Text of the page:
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8

In many cases, 0x00 is treated as end of string. That is where the problem comes into play. So if I passed password\x00defgreallylongpassword into bcrypt, the password would be terminated after password due to the null byte. That is a very insecure password and can easily be found with a dictionary attack. No one types null bytes into a password field, ...


7

You are correct, Blowfish is a reversible cipher if you know the key. Bcrypt has three parameters it uses to hash a password: Salt Password Cost It derives a key using the salt, password and cost to encrypt the well known text "OrpheanBeholderScryDoubt" and not the password itself. So verification would be performing the encryption again on this string ...


6

It's called a key derivation function because that's what you'd typically use its output for — as a key for some other cryptographic algorithm. (Of course, you can also use the output of Bcrypt for other purposes, e.g. storing it in a database as a password hash, but that's really a secondary use case.) In general, key derivation functions (KDFs) ...


4

Lucas Kauffman is correct that the more recent algorithms were either too new to be proven, or not available at all, when bcrypt was designed. But this immediately brings up the question of whether a replacement for bcrypt could profitably make use of these more recent algorithms. For password-hashing purposes, Blowfish has one great advantage over more ...


3

Is it bad to use this method to store passwords? Yes. It is bad. Why? It's bad because you're rolling your own crypto, which is generally considered a bad choice. It's bad because SHA-3 is slow in software (e.g. on servers and consumer PCs) and fast in hardware (e.g. FPGAs, ASICs) and hence attackers can relatively fast try out many passwords. So ...


3

Bcrypt relies on the blowfish cipher, which is a reversible method of encryption. But bcrypt is not reversible. How is that possible? Or am I mistaken? What does bcrypt do on top of blowfish to make it irreversible? Using the psuedocode from the wikipedia article about bcrypt as an example: bcrypt(cost, salt, input) state ← EksBlowfishSetup(cost, ...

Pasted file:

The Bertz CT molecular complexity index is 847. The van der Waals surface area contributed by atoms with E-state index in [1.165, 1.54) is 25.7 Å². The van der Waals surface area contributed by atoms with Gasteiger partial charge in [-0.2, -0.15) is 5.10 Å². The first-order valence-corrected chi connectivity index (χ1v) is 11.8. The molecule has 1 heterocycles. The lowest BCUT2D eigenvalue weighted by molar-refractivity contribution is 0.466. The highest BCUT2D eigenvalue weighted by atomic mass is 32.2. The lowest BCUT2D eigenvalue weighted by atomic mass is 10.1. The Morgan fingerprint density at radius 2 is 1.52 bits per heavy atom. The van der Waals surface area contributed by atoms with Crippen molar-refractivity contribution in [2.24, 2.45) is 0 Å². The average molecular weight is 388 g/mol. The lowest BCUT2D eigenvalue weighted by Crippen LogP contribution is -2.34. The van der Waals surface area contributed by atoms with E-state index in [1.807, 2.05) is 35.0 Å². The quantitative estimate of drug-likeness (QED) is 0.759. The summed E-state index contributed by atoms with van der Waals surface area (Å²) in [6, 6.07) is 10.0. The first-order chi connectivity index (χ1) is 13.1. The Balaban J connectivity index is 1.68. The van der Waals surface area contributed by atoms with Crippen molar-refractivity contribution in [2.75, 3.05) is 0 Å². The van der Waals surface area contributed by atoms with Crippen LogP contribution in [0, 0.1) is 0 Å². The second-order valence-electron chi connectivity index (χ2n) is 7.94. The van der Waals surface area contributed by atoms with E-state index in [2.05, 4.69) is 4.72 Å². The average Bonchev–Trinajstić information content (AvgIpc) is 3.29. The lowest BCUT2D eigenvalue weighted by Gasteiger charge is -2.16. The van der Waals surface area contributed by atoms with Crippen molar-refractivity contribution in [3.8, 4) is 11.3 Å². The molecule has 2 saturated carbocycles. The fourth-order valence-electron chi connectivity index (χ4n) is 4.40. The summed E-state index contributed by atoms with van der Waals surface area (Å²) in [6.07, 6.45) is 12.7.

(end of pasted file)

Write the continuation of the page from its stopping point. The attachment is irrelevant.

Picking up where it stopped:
2

So your idea is that the client does the work in calculating the slow hash $B(P)$, and proves that to the server by using a hash as an encryption key. It is definitely not a standard way to do things, and has some problems. In particular, any eavesdropped can trivially launch an offline dictionary attack on the password, so it is like your normal password ...


2

I know PBKDF2 is essentially "useless" against anyone with a GPU rig and I have read that bcrypt is "useless" to anyone with an FPGA setup. Neither is useless. Newer alternatives like scrypt and the eventual PHC winner make better use of the defenders' resources, but even a thousand iterations of PBKDF2 is useful, compared to doing nothing. If you ...


2

A password manager that produces 16-character passwords is sufficient for most cases. Users who go for 100-byte passwords are usually overly-paranoid, since the actual security benefit is outweighed by the inconvenience. Therefore, limiting a password to 72 characters, while in theory reducing the number of possible passwords, is still very reasonable. ...


1

While it is well known that hash1(hash2(x)) only serves to increase collisions, Collisions essentially do not matter at all for password hashing. You will only lose entropy to collisions if the input entropy is near the size of the hash output. And in that case you are well and truly out of the realm of what can be cracked for any popular hash function. ...


1

What is the likelihood of 2 bcrypt hashes colliding if they use the same work-factor and input? You're describing this: $\tau_1,\tau_2=\text{bcrypt}(pw,cost), \Pr[\tau_1=\tau_2]$. This means that the collision probability comes down to the length of the salt. bcrypt uses 128-bit salts. So you expect to find a collision after doing roughly $2^{64}$ ...



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